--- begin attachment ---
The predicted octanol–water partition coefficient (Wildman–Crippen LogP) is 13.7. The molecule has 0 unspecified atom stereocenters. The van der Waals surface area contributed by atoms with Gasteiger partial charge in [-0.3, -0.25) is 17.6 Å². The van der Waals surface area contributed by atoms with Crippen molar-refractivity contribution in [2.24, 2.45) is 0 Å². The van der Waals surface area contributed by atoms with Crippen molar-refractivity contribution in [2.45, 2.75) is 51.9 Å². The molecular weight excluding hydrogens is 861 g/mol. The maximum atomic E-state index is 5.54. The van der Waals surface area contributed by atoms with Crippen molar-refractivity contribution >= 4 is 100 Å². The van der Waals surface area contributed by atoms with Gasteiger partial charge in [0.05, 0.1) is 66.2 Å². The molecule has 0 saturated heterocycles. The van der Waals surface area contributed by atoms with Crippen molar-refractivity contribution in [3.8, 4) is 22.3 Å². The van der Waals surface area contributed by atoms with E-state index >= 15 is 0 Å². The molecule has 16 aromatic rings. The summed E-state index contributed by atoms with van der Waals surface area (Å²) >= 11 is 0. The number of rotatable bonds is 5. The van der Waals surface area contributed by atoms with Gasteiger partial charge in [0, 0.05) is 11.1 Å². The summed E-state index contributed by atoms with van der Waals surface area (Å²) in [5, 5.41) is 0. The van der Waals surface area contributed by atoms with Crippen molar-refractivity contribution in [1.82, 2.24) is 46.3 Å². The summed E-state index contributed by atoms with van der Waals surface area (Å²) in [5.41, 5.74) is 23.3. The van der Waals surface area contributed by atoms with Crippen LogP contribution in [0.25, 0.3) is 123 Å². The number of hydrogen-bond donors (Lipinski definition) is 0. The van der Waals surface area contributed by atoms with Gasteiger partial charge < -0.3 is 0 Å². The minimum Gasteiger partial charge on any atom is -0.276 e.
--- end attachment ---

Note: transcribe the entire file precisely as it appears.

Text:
The predicted octanol–water partition coefficient (Wildman–Crippen LogP) is 13.7. The molecule has 0 unspecified atom stereocenters. The van der Waals surface area contributed by atoms with Gasteiger partial charge in [-0.3, -0.25) is 17.6 Å². The van der Waals surface area contributed by atoms with Crippen molar-refractivity contribution in [2.24, 2.45) is 0 Å². The van der Waals surface area contributed by atoms with Crippen molar-refractivity contribution in [2.45, 2.75) is 51.9 Å². The molecular weight excluding hydrogens is 861 g/mol. The maximum atomic E-state index is 5.54. The van der Waals surface area contributed by atoms with Crippen molar-refractivity contribution >= 4 is 100 Å². The van der Waals surface area contributed by atoms with Gasteiger partial charge in [0.05, 0.1) is 66.2 Å². The molecule has 0 saturated heterocycles. The van der Waals surface area contributed by atoms with Crippen molar-refractivity contribution in [3.8, 4) is 22.3 Å². The van der Waals surface area contributed by atoms with E-state index >= 15 is 0 Å². The molecule has 16 aromatic rings. The summed E-state index contributed by atoms with van der Waals surface area (Å²) >= 11 is 0. The number of rotatable bonds is 5. The van der Waals surface area contributed by atoms with Gasteiger partial charge in [0, 0.05) is 11.1 Å². The summed E-state index contributed by atoms with van der Waals surface area (Å²) in [5, 5.41) is 0. The van der Waals surface area contributed by atoms with Crippen molar-refractivity contribution in [1.82, 2.24) is 46.3 Å². The summed E-state index contributed by atoms with van der Waals surface area (Å²) in [5.41, 5.74) is 23.3. The van der Waals surface area contributed by atoms with Crippen LogP contribution in [0.25, 0.3) is 123 Å². The number of hydrogen-bond donors (Lipinski definition) is 0. The van der Waals surface area contributed by atoms with Gasteiger partial charge < -0.3 is 0 Å². The minimum Gasteiger partial charge on any atom is -0.276 e.